One of my former students, Jon Stewart, who hosts The Daily Show With Jon Stewart, had been bugging me to watch his show and to give him some feedback. At first I told him that I was extremely busy, coaching other celebrities such as Paris Hilton and Jay Leno. But, I made time to watch one episode because it also featured another student of mine, Sandra Day O’Connor, a former Supreme Court Justice. As you all know, I not only coach celebrities on how to improve their talent but I also coach judges on how to interpret the law. I’m like the Jack of all trades.
One part of the interview that I found interesting was when O’Connor said she had to disagree agreeably with the other Justices.
How the hell do you disagree agreeably, I asked myself. That’s like an oxymoron. It was like saying “pretty ugly” except we all knew what pretty ugly meant. We don’t all know what “disagree agreeably” meant.
That day, I Facebook messaged O’Connor to ask if she could stay a little longer after our weekly coaching session. I wanted her to teach me how to “disagree agreeably” because I was her teacher and I couldn’t accept that she knew something that I didn’t know.
O’Connor told me that when she first started her gig at the U.S. Supreme Court, she was the ninth Justice. The Justices often voted 4 to 4 and her arrival was important because she brought the number of Justices to an odd number, making her vote a crucial one when votes were split in half. O’Connor said that since she was stuck with this gig until she retired, she tried her best to disagree agreeably.
But how do you do it? I fidgeted as I questioned her because she still wasn’t telling me how!
Unfortunately, she couldn’t spare me any more time because she had a board meeting with iCivics, an educational project that she started after she retired as a Justice. Her and her board members were going to talk about new games that they were launching onto the website.
She wrote me a $0.25 check for teaching her how to interpret the law for the past twenty years and immediately left my office. That day, as I waited in line at my local bank to deposit the check, I browsed the internet to learn more about disagreeing agreeably.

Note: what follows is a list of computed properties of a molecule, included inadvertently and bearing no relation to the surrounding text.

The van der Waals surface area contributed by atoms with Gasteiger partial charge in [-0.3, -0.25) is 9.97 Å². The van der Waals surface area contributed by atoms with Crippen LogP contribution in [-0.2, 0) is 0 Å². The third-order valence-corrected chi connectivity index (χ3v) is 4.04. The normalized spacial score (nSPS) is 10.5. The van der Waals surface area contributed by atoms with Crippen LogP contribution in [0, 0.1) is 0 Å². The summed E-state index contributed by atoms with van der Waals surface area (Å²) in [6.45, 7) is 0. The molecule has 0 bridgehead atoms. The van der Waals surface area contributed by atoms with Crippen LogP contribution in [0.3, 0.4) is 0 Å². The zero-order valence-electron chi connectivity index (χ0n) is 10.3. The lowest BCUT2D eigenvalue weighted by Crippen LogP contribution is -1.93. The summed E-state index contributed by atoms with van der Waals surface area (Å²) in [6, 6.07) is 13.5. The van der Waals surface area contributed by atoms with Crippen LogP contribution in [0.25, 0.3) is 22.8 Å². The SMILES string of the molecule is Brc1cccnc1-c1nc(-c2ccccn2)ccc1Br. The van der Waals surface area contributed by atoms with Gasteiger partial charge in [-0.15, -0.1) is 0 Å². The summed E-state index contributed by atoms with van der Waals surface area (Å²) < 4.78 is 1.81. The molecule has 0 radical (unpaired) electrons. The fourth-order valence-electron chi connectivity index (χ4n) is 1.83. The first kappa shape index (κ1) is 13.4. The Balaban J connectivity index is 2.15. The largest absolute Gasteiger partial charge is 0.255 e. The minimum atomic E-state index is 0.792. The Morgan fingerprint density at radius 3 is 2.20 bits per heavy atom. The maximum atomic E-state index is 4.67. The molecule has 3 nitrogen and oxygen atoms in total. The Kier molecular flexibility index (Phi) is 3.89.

I found some pointers that I think we’d all find helpful. They included suggestions such as remaining calm and respecting your disagree-er’s opinion. Don’t attack them by saying “but,” “however.” Don’t even consider things like “Actually, you are wrong…,” “There is just no way that is right…,” “Are you serious?” “I disagree…”
And you probably shouldn’t roll your eyes either.
Kathy Tosoian, a speaker, suggested that, “It is never to your advantage to disagree with any opinion. It often results in a heated and argumentative discussion where nobody wins.” When you realize that you probably can’t change the person’s opinion, just move on. Display that you’ve listened to them and that you respect their opinion. Say something like, “I can understand why you feel that way,” or “I hear what you’re saying,” and then say, “what do you think of this (insert your opinion).”
I’ve recently found the above to be extremely helpful when I was listening to a person who was a dictator and thought that his opinion was the golden rule (but it was not). After hearing his endless, wrong opinions, I decided, in my most diplomatic way, to question his opinion. I kept asking why. Why should you do that? Why should you do this? And after he finished telling me his reasons, I rebutted him by saying, “But, so and so did it this way,” which implied that he was wrong because the “so and so” was far superior than he was.
Our discussion did not go well. After 5 minutes of disagreeing with this man, I told myself to shut up because it wasn’t productive. He still insisted that his opinion was right even though it was wrong. And his face was as red as a tomato, which indicated to me that he wasn’t evening listening to me but, just busy defending his opinion. So I ended the conversation with “Oh, ok.”
After I gave the bank teller my deposit slip for the $0.25 check from O’Connor, he told me one of my account numbers was incorrect. I took the slip back from him and saw that my handwritten 7 looked like a 1. I told him that he was wrong and I was right, and that he needed to get glasses because clearly that 7 was a 1.
I was really glad that I was already starting to apply the techniques of disagreeing agreeably.